6572         return *this;  
6573     }  
6574     return replaceArgEscapes(*this, d, fieldWidth, a, a, fillChar);  
6575 }


Seeing these stack based buffers or perhaps heap based buffer variables, bold statements in the comments about "being sure" lol... and memcopies, and also some sanity checking asserts is going to make some exploit writers/researchers going to water-teeth Wink Smiley

The code does indeed look somewhat complex so a high likelyness of being a bug in there Wink

Would be interesting to know if this is indeed the code that is being executed.

So for now I guess I am going to stop my investigation until I or somebody else can actually execute the entire bitcoin+qt code and see/confirm if this is indeed the code being executed Wink

One last possibility to consider is this piece of code in case it's a multi arg call:


6957 static int getEscape(const QChar *uc, int *pos, int len, int maxNumber = 999) 
6958 { 
6959     int i = *pos; 
6960     ++i; 
6961     if (i < len && uc == QLatin1Char('L')) 
6962         ++i; 
6963     if (i < len) { 
6964         int escape = uc.unicode() - '0'; 
6965         if (uint(escape) >= 10U) 
6966             return -1;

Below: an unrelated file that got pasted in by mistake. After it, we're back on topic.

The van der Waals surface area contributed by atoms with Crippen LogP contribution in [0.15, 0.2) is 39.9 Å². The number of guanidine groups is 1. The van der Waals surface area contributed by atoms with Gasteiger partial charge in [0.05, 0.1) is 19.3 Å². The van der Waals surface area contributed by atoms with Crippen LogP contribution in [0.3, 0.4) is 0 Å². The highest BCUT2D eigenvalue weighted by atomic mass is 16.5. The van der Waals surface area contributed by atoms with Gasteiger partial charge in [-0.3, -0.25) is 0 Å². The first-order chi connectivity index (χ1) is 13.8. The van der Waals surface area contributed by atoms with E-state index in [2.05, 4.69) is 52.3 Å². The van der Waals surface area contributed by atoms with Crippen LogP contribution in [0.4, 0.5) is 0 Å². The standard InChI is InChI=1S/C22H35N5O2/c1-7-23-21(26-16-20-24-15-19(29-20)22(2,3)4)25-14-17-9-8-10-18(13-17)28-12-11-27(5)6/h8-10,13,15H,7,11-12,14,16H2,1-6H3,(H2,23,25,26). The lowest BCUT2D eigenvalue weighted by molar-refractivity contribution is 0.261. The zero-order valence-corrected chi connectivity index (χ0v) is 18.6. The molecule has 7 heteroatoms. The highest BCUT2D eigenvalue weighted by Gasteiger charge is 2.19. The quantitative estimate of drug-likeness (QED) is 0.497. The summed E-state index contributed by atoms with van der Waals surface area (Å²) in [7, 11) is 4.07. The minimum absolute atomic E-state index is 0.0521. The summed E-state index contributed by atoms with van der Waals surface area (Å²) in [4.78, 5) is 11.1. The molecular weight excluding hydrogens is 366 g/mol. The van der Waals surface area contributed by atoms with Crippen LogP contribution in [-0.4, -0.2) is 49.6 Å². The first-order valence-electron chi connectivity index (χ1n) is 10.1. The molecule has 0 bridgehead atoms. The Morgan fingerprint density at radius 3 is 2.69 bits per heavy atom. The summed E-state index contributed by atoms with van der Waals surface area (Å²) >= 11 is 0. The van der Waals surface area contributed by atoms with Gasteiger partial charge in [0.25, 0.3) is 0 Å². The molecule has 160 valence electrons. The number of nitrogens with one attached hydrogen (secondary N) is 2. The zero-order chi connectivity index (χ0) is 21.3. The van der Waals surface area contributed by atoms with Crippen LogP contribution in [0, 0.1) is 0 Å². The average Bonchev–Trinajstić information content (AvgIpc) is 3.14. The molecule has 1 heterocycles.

6967         ++i; 
6968         while (i < len) { 
6969             int digit = uc.unicode() - '0'; 
6970             if (uint(digit) >= 10U) 
6971                 break; 
6972             escape = (escape * 10) + digit; 
6973             ++i; 
6974         } 
6975         if (escape <= maxNumber) { 
6976             *pos = i; 
6977             return escape; 
6978         } 
6979     } 
6980     return -1; 
6981 } 
6982 
6983 QString QString::multiArg(int numArgs, const QString **args) const 
6984 { 
6985     QString result; 
6986     QMap<int, int> numbersUsed; 
6987     const QChar *uc = (const QChar *) d->data; 
6988     const int len = d->size; 
6989     const int end = len - 1; 
6990     int lastNumber = -1; 
6991     int i = 0; 
6992
6993     // populate the numbersUsed map with the %n's that actually occur in the string 
6994     while (i < end) { 
6995         if (uc == QLatin1Char('%')) { 
6996             int number = getEscape(uc, &i, len); 
6997             if (number != -1) { 
6998                 numbersUsed.insert(number, -1); 
6999                 continue; 
7000             } 
7001         } 
7002         ++i; 
7003     } 
7004 
7005     // assign an argument number to each of the %n's 
7006     QMap<int, int>::iterator j = numbersUsed.begin(); 
7007     QMap<int, int>::iterator jend = numbersUsed.end(); 
7008     int arg = 0; 
7009     while (j != jend && arg < numArgs) { 
7010         *j = arg++; 
7011         lastNumber = j.key(); 
7012         ++j; 
7013     } 
7014 
7015     // sanity 
7016     if (numArgs > arg) { 
7017         qWarning("QString::arg: %d argument(s) missing in %s", numArgs - arg, toLocal8Bit().data()); 
7018         numArgs = arg; 
7019     } 
7020 
7021     i = 0; 
7022     while (i < len) { 
7023         if (uc == QLatin1Char('%') && i != end) { 
7024             int number = getEscape(uc, &i, len, lastNumber); 
7025             int arg = numbersUsed[number]; 
7026             if (number != -1 && arg != -1) { 
7027                 result += *args[arg]; 
7028                 continue; 
7029             } 
7030         } 
7031         result += uc[i++]; 
7032     } 
7033     return result; 
7034 }